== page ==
Trigeminal neuralgia has two forms: trigeminal neuralgia (TN1) and atypical trigeminal neuralgia (TN2). While they both manifest with slightly different symptoms and frequency, if you’ve been diagnosed with either, you already know how debilitating they can be. Recognizing the difference between the two can help you better understand and decide on the course of treatment that’s right for you.
What Is Trigeminal Neuralgia?
Trigeminal neuralgia (TN1) is a malfunctioning of the trigeminal nerve. The trigeminal nerve is one of the five cranial nerves and provides much of the sensation to the cheeks, temples and jawline. When the trigeminal nerve is malfunctioning due to an injury or defect, it causes excruciating symptoms. Classical trigeminal neuralgia is typically caused by an impingement of the trigeminal nerve from a blood vessel.
TN1 symptoms can vary from person to person, but most sufferers report that it feels as though there is a stabbing or electric shock-like pain that can occur without warning. These episodes can last just seconds or for prolonged periods. Symptoms can be triggered by talking, brushing teeth, chewing or even just touching a “trigger point” on your face while shaving or applying makeup.
Diagnosing TN1 can be tricky, but a good neurologist should be able to recognize the signs quickly, even if your general practitioner is stumped. The doctor will consider:
- Description of pain
- Triggers that cause facial pain
- Location of pain
You will undergo a neurologic assessment in which your doctor will touch and examine different areas of your face to pinpoint where the pain stems from.
In addition to these diagnostic means, you will also be referred for an MRI of your head and upper neck, which will allow them to determine whether your trigeminal neuralgia is due to the effects of multiple sclerosis or a tumor pressing against the trigeminal nerve.
Once a diagnosis has been made and the cause of your TN1 determined, a treatment plan can be formulated.
Taking a Look at TN2
The difference between trigeminal neuralgia and atypical trigeminal neuralgia can be tricky to distinguish at first glance.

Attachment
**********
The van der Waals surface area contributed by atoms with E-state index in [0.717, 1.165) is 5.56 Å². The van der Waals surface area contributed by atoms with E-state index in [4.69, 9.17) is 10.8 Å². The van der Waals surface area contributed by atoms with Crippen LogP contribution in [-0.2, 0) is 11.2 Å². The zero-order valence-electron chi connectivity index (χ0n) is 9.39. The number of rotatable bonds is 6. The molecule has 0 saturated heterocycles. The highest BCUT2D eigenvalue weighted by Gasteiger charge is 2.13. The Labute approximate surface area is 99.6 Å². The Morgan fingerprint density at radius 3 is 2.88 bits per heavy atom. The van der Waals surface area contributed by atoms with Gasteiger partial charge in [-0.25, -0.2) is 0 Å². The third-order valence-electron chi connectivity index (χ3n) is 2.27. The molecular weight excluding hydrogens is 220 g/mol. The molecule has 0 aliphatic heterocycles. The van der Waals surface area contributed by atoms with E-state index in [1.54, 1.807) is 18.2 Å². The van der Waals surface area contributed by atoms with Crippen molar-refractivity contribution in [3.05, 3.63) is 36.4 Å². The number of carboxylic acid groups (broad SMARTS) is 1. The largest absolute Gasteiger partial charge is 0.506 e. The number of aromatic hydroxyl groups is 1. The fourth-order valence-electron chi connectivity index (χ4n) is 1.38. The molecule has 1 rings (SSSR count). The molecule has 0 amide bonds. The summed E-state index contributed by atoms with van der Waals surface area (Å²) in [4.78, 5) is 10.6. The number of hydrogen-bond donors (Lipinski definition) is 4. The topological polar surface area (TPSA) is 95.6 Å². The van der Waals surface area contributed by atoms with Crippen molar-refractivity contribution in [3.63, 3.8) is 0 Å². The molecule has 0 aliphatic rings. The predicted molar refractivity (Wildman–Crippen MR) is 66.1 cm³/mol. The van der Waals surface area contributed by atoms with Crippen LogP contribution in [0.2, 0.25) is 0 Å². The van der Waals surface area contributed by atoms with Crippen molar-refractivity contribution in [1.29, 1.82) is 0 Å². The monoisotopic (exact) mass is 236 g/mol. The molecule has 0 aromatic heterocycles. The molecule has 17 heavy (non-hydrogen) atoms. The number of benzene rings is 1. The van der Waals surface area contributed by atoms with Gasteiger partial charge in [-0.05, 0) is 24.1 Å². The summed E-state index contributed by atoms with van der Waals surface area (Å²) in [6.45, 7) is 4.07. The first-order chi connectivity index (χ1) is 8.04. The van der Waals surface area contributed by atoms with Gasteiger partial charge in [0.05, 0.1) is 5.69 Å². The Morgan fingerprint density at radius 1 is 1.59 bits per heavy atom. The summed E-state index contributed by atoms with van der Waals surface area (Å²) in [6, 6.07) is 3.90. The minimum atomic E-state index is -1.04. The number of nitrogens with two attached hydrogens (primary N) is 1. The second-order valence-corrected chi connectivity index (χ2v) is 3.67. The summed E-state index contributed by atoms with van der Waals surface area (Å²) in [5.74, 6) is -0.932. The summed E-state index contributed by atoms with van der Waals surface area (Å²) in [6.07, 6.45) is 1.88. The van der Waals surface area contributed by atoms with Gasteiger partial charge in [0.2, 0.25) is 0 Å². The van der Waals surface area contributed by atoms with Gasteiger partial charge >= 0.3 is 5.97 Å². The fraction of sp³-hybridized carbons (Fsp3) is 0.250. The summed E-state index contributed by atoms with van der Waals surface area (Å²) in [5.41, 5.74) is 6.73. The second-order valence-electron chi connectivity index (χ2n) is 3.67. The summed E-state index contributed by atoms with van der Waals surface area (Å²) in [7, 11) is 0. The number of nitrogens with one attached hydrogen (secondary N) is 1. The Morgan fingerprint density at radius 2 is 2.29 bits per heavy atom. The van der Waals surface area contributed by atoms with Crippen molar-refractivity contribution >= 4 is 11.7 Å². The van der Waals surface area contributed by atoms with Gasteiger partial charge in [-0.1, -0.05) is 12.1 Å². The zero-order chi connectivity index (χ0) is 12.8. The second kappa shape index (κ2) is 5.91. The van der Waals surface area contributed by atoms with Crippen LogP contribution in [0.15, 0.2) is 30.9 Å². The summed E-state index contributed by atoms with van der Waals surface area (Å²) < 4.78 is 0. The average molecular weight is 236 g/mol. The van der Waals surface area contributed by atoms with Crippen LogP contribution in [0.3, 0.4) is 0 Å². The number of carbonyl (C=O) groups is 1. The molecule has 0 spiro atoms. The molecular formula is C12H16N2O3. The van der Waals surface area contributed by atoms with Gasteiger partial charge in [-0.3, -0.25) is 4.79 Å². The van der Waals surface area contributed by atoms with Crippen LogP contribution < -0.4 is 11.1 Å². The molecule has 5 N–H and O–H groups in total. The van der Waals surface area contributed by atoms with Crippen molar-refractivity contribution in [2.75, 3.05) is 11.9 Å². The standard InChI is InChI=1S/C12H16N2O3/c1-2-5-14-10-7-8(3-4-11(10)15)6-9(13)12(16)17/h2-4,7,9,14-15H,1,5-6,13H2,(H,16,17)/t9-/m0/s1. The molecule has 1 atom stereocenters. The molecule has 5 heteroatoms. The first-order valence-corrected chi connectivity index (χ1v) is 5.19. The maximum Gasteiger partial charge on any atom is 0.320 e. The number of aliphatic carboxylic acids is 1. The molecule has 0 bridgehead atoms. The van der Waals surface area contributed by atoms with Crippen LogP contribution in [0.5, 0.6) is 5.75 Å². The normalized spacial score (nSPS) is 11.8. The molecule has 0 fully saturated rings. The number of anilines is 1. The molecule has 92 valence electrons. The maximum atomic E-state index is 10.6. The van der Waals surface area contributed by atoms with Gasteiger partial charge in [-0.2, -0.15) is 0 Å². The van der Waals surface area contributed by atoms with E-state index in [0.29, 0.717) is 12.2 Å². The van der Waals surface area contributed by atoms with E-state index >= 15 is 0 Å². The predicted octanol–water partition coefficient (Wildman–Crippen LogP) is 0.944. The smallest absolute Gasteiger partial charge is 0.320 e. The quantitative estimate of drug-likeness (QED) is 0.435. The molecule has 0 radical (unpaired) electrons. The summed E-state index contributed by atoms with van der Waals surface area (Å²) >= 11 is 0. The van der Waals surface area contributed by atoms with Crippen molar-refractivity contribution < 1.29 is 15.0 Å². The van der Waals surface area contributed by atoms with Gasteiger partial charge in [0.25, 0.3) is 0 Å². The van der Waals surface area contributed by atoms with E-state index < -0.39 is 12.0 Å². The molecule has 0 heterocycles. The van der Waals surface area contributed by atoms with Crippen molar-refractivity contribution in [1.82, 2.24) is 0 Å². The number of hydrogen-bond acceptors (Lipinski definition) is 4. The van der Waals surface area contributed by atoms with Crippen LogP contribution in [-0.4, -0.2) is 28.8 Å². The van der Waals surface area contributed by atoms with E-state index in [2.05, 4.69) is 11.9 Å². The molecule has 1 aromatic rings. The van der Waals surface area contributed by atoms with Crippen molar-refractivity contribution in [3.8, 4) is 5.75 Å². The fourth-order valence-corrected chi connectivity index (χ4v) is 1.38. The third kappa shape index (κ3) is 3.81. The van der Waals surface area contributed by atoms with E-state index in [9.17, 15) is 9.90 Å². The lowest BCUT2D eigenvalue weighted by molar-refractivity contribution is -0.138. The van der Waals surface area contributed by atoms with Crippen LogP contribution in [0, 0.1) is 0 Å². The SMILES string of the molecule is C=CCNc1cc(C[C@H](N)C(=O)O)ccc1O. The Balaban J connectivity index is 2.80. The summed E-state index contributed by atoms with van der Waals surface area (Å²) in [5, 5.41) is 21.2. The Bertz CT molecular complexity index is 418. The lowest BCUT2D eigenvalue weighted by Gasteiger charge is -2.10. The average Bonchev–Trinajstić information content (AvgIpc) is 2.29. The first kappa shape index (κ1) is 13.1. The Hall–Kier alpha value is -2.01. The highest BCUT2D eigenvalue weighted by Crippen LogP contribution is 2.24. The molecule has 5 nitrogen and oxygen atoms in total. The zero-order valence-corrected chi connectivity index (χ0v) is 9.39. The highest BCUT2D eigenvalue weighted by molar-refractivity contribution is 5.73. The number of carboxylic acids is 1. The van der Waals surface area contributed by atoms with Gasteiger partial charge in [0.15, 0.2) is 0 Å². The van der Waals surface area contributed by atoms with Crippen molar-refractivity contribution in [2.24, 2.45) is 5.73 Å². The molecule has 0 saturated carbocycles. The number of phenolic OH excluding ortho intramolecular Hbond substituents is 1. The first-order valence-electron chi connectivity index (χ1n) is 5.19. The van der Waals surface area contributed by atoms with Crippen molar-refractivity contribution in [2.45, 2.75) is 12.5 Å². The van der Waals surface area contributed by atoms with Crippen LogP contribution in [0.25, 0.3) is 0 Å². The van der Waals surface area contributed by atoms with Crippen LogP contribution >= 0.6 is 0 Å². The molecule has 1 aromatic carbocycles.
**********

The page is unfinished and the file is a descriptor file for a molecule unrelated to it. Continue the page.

There are several shared similarities between TN1 and TN2. What sets TN2 apart is the nature of the pain. Many sufferers may not experience overwhelming jolts of pain that can last hours, but they do experience what they describe as a constant burning or aching sensation that lasts for prolonged periods and encompasses a wider area of the face.
It can be more difficult to diagnose TN2, as it mimics the symptoms of many other conditions. Neurologists will use the same reference points as those listed above for TN1 but may also need to delve a little deeper.
TN2 is often associated with a lesion or tumor; the degenerative effects of multiple sclerosis can lead to this condition. As with TN1, an MRI can show if there is a lesion on or near the trigeminal nerve or other damage that may be causing the symptoms.
Treatment Options for TN1 and TN2
Although both types of trigeminal neuralgia originate at the trigeminal nerve, they usually require different treatments for sufferers to achieve some level of relief. Your doctor can help you determine which treatment is best for your condition.
Medical management of TN1 is usually the first thing that will be tried to alleviate the associated symptoms. The anticonvulsant medications carbamazepine and oxcarbazepine have proven to be the most effective.
Microvascular decompression is the first non-pharmaceutical consideration when TN1 is related to nerve impingement from a blood vessel. It is a procedure in which the surgeon places tiny Teflon pads between the nerve and artery or vein, creating a buffer that keeps the impact of the blood vessel from irritating the nerve and causing it to malfunction. Recovery from MVD is not particularly long in comparison to most intracranial surgeries. Most people resume their normal activities after eight weeks.
Gamma Knife Radiosurgery
Gamma Knife Radiosurgery is the next option if a patient isn’t a good candidate for MVD. This completely non-invasive treatment involves the use of tiny beams of radiation focused on a small area. It is especially helpful in cases in which the patient cannot withstand general anesthesia. Recovery from Gamma Knife Radiosurgery is fairly short compared to other treatments. Most people are back to their normal routines in about a week.
Pain Stimulator Placement
Pain Stimulator Placement is another option for those suffering from TN1. In some cases, your neurosurgeon may recommend it over other treatments. Pain stimulators involve threading electrodes under the skin and to the trigeminal nerve. The tiny pulses of energy they put forth interrupt the malfunctioning impulses created by the trigeminal nerve, essentially stopping them in their tracks. Recovery from this minimally invasive procedure is short. Most people are back to their normal routines within a few days.
Medications are often the first treatment for TN2. It can respond to carbamazepine or oxcarbazepine, but not usually as well. Opioids do work in some cases, but cannot be used long term due to their addictive nature.
Gamma Knife Radiosurgery
If your TN2 stems from a lesion, treatments such as Gamma Knife Radiosurgery may be effective.
Another option is percutaneous rhizotomy. This involves a probe with an electrode being placed against the damaged area of the nerve, delivering a current that will “kill” the offending part of the nerve to alleviate symptoms.
Regardless of which type of trigeminal neuralgia you are dealing with, you have many options to eliminate the symptoms and get your life back on track.